I want you to listen to how he describes Jesus in those first thirteen verses.  It says,

“In the beginning was The Word...” 

In the beginning.  That takes us way back to before the creation of the world to this pre-existent God. 

“In the beginning was the Word,

and the Word was with God,

and the Word was God.”

Way back before the world ever existed, Jesus existed, and He was God.  He was with God.  He was one of the persons of the Triune God. 

Then, it goes on, and says,

“Through Him everything was made...”

All things were made through Him.

So, Jesus, who existed before the world was ever created, made everything.  He is the all-creative, all-powerful God. 

Then, it goes on, and talks about the fact that eternal life comes through Him.  Christ, God from eternity, who has all power, and all control in His hands, is the only One who can give eternal life.

Then, we get to verse fourteen. 

The Word, (this eternal, all-mighty, all-knowing, unchanging, ever lasting God, The Word), He came.  That is profound.  The Word took on human skin and bones.  The Word became 'sarx' (in Greek)… or 'meat'.  The eternal, almighty, all-knowing, all-powerful God became a human being.  This human being who could walk around, touch you, look in your eyes, who could sit on a chair, was the Almighty God who made everything. 

The Word became flesh

(and then John says)

and dwelled among us.” 

Technically, in Greek it says,

“He tabernacled for a while among us.”

Immediately, immediately, when it says, “He tabernacled...” it should take you back in Bible History, back to 1500 BC, when for forty years The Children of Israel wandered in the wilderness.  While they wandered in the wilderness, God told them they were to set up this tabernacle.  It was a tent.  It was a portable tent.  Wherever they went, this tent was to be set up.  It was to be set up in the midst of all of the people, right in the middle of all of the people.  This tabernacle represented the very presence of God, and that God was with them.  Wherever they went, they took this tabernacle, set it up, and God was with them.  It represented the very presence of God.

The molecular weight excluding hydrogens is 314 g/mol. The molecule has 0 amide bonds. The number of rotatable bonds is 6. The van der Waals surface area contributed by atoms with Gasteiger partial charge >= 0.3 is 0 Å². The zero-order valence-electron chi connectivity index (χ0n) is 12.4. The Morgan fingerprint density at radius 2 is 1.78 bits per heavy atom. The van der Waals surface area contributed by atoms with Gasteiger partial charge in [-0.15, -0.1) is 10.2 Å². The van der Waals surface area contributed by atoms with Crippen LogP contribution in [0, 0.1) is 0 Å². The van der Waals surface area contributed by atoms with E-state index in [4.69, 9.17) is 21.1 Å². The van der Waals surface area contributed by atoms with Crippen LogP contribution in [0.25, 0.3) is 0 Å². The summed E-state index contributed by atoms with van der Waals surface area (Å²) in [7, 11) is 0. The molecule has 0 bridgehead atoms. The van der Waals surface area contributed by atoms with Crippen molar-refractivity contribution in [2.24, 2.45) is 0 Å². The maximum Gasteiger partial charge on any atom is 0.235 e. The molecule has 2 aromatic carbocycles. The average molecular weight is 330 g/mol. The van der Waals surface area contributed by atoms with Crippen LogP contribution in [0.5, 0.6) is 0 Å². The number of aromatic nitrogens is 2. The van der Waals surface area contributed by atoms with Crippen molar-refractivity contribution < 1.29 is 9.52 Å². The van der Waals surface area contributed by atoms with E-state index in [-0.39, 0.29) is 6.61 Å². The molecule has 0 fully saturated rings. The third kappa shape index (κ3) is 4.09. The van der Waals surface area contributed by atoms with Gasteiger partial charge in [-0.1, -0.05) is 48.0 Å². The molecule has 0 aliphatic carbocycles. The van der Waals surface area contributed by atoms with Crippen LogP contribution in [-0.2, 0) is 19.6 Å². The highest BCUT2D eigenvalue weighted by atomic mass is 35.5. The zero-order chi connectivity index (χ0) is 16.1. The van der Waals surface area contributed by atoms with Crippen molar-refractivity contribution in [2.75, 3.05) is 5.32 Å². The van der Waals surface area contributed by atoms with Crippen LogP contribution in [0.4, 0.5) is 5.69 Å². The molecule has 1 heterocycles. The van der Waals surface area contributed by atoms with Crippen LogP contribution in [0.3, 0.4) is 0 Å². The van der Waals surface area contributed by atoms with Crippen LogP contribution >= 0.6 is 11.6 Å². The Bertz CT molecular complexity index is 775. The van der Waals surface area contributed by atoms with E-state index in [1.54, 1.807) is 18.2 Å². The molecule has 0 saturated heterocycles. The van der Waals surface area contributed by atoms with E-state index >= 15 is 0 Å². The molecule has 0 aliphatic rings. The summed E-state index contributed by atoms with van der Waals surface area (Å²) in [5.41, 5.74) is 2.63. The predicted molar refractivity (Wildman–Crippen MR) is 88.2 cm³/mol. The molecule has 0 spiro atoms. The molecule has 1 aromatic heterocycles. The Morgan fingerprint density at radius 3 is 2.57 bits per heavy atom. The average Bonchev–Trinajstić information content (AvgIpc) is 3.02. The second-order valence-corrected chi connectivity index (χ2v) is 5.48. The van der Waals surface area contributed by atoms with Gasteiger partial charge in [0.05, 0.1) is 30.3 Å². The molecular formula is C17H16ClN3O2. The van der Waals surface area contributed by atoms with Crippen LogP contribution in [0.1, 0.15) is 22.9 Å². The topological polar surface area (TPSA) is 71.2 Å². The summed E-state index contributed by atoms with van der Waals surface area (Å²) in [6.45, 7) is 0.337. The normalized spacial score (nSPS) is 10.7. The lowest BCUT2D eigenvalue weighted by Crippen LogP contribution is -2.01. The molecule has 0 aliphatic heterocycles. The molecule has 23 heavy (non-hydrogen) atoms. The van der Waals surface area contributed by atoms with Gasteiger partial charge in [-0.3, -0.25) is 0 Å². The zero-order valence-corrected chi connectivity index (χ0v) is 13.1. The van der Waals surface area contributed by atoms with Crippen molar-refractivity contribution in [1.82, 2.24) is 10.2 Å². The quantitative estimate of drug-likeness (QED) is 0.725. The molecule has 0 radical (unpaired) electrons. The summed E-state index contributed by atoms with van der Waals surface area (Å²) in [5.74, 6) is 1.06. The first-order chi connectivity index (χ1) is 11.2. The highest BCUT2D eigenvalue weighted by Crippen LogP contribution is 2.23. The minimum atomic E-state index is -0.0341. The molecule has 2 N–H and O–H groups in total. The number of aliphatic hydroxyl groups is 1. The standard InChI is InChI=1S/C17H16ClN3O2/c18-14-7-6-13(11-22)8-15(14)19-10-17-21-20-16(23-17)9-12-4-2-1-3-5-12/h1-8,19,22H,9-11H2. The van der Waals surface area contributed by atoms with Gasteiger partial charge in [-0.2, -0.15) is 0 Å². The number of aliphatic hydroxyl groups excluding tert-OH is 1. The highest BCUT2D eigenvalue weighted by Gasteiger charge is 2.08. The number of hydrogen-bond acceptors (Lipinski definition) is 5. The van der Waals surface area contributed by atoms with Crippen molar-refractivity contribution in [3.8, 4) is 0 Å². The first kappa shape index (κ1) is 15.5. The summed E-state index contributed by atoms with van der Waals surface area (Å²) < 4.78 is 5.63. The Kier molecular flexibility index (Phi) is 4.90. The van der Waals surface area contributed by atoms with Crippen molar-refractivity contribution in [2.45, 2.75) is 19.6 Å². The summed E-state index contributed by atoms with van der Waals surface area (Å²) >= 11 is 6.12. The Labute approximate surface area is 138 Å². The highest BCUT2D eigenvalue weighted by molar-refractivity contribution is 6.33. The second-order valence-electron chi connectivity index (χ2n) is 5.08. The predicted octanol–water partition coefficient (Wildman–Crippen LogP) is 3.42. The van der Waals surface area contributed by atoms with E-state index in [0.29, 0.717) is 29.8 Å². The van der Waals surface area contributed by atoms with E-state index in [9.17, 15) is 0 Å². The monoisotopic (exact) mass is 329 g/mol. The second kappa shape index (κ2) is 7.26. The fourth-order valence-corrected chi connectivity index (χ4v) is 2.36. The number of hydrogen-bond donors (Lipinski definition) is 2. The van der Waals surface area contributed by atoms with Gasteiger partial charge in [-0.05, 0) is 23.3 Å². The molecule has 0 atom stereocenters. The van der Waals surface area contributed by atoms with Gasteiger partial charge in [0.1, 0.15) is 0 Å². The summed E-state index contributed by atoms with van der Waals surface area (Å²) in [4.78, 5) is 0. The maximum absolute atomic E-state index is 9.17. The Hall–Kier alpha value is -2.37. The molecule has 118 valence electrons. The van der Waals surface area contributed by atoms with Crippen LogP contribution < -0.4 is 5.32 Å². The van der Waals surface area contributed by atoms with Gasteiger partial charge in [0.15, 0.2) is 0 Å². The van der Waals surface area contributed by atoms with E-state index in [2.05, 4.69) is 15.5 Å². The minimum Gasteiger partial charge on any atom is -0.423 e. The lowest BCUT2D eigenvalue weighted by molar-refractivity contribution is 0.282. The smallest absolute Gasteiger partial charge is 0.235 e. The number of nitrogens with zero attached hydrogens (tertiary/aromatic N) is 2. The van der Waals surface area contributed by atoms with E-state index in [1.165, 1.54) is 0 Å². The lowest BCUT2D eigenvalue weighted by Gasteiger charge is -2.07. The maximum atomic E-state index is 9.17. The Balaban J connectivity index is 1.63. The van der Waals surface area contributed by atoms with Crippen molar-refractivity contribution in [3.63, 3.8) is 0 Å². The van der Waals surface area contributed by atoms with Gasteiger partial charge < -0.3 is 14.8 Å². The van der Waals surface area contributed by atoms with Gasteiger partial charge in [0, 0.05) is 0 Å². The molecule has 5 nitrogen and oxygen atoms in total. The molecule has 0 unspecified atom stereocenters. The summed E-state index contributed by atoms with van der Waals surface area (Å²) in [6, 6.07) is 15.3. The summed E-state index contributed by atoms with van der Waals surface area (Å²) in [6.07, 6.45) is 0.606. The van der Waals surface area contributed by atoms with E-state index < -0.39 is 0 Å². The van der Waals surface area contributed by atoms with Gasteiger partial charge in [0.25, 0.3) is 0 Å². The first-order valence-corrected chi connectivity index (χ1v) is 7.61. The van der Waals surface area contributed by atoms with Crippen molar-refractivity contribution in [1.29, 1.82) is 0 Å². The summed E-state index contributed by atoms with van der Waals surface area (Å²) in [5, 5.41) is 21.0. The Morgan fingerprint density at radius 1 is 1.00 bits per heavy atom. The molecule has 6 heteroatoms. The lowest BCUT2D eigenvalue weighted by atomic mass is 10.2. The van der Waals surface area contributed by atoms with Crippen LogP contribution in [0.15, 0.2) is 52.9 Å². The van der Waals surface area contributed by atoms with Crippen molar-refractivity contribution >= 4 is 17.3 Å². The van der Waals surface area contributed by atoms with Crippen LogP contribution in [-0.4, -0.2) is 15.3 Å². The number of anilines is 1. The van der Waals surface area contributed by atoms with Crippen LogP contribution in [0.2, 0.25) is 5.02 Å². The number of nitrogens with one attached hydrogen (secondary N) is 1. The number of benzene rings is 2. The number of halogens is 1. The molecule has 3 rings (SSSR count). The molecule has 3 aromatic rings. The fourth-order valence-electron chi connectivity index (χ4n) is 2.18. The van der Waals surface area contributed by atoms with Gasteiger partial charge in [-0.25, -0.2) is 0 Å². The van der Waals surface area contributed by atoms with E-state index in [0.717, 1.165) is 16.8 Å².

Now John says,

“The Word became flesh,

and tabernacled among us.”

In other words, that Old Testament tent where God was present was just a picture of Jesus.  People could literally point to Jesus, and say, “There is God among us, walking among us, and in our presence.”

John goes on, and says John the Baptist pointed to Jesus, and said “The One who came after me, is before me.”  That is a riddle, isn't it?  How can Jesus, who came after John, be before him?  Well, John is pointing to the fact that Jesus is the eternal, always existent God.  It goes on, and says,

“No one has ever seen God. 

The only-begotten Son, who is close the Father's side,

has made Him known.”

No one has seen the Father, but the Son has made Him known.  Jesus knows all things about God.  He is God.  He has made everything necessary for us to know be known.

So, foundationally, first of all, scripture lays it out very clear that the human being, Jesus of Nazareth, was not just a human being.  He was God in the flesh. 

Now in and of itself, that is not very comforting.  What is comforting about God having come in the flesh?  What if He came to hurt us?  What if He came to do justice?  What if He came to get even?  What if He came to settle scores?

And so, I want you to see the nature of God, as He has come in the flesh.  Repeatedly, in this scripture reading, John uses the word “grace”.  It says,

“We have seen His glory,

the glory He has as the only-begotten from the Father,

full of grace and truth.”

It says,

“For out of His fullness,

we have all received grace upon grace.”